— Antoine de Saint-Exupéry, The Little Prince
Noise isn’t just external. In fact, I would dare say the most distracting noise is internal. We become too busy. Our head often resembles a city park on a hot public holiday — jammed with hustle and bustle. No rest, no respite, constantly thinking, worrying, anticipating and calculating.
“We’ve got to be quiet and listen. In my life, when I have failed to receive a clear feeling…it is because I was too busy, too noisy inside, and too full of my own world.”
— Henry B. Eyring
Too full of my own world
I remember a time when my inner noisiness almost ended in disaster.
I was 18. I had spent months planning with my friend Felipe an awesome road trip from Santiago, Chile to Bariloche, Argentina.
Felipe’s mother felt sick at the idea of us going on this trip. I’ve had some pretty crazy experiences with a mother’s intuition, but I decided to ignore her feelings. I was too absorbed by my road trip plans.
Seeing that we couldn’t be deterred, Felipe’s mother begged us to at least say a prayer. That we could do. I remember saying a quick prayer with zero intention of getting an answer. Because nothing was going to stop us.
Then the obstacles began.
The day before our trip we drove into town to renew Felipe’s license. And on the way we hit a boy. He was chasing a ball and appeared out of nowhere. He rolled up the windscreen and was thrown a few meters back into the street.
To our utter shock, he stood up, said sorry, and then ran off. We were shaken to say the least.
The next morning, music blaring and feeling amazing, we finally leave. A few minutes out of town the gas tank ruptures and spills gas all over the road. Feeling dismayed, we call Felipe’s dad to come pick us up.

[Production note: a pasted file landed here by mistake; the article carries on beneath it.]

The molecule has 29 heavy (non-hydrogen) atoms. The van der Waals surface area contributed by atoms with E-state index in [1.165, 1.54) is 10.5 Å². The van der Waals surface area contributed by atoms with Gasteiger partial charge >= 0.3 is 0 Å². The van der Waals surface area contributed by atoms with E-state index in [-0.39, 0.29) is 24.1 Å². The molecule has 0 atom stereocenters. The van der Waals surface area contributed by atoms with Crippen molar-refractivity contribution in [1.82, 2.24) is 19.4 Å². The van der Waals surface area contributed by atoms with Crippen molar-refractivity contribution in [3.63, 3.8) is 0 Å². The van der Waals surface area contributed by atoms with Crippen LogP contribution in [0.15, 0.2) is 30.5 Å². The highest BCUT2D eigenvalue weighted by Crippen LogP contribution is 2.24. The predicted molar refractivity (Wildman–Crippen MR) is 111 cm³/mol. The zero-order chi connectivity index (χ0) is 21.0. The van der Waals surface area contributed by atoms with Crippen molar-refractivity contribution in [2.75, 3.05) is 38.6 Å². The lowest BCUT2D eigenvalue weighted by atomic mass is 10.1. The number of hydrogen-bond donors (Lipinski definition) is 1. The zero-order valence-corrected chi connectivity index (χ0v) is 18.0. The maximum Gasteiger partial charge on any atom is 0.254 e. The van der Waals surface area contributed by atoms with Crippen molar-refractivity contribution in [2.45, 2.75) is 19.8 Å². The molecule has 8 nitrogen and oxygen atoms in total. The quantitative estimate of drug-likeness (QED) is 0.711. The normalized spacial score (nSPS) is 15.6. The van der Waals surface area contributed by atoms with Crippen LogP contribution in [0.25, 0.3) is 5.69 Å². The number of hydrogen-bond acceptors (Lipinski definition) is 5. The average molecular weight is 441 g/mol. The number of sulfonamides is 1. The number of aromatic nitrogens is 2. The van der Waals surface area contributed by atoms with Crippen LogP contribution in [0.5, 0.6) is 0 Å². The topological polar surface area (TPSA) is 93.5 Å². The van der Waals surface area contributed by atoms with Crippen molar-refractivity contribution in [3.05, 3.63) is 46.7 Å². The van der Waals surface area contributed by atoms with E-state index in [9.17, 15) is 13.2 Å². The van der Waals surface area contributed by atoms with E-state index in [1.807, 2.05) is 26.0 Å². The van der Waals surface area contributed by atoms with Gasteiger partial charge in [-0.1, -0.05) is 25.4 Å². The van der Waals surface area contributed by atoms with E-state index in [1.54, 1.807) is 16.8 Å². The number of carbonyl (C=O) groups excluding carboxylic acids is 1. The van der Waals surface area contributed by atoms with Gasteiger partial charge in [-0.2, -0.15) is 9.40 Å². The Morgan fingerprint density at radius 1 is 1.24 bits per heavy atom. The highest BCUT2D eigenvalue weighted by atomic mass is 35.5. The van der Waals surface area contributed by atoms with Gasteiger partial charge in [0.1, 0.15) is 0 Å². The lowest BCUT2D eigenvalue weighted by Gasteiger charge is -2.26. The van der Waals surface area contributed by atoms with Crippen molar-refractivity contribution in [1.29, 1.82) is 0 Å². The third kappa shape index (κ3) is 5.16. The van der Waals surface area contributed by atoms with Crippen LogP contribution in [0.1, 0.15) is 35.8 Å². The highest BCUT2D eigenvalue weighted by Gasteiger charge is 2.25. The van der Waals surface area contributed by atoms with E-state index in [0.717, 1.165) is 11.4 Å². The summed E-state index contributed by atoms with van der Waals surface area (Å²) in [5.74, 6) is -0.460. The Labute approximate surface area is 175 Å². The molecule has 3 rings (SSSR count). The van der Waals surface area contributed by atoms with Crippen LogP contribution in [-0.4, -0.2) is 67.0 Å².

We spend the rest of the day fixing the car. Felipe’s dad lends us his truck to pick up a spare car part. While parking, we badly scratch the truck. Things aren’t looking too good for us.
The next morning, with the car fixed, we once again embark on our incredible road trip.
We drive 4.5 hours south and then crash the car.
No one was hurt. But we decided it was time to abandon our road trip and go home.
I often reflect on this experience. We were so noisy and full of our own world that we didn’t stop to reflect or be silent. We completely missed the “signs” or “feelings” that were telling us to stay.
For some reason, we were not meant to go on that road trip. I know that now. But my internal noisiness blocked me from receiving this answer all those years ago.
Or maybe I was meant to go and learn this powerful lesson? Food for thought.
Since that trip, I have made a constant effort to create moments of silence in my life, to ponder and listen, and correct or adjust the course I am on.
Make the effort
Being silent requires effort. It requires discipline and focus. But it’s an effort that is worth every second.
Look at your schedule for tomorrow. Carve out some time right now to be silent.
Don’t lose your head to the busyness. Start turning down the noise. You will be surprised at what you may discover in the silence.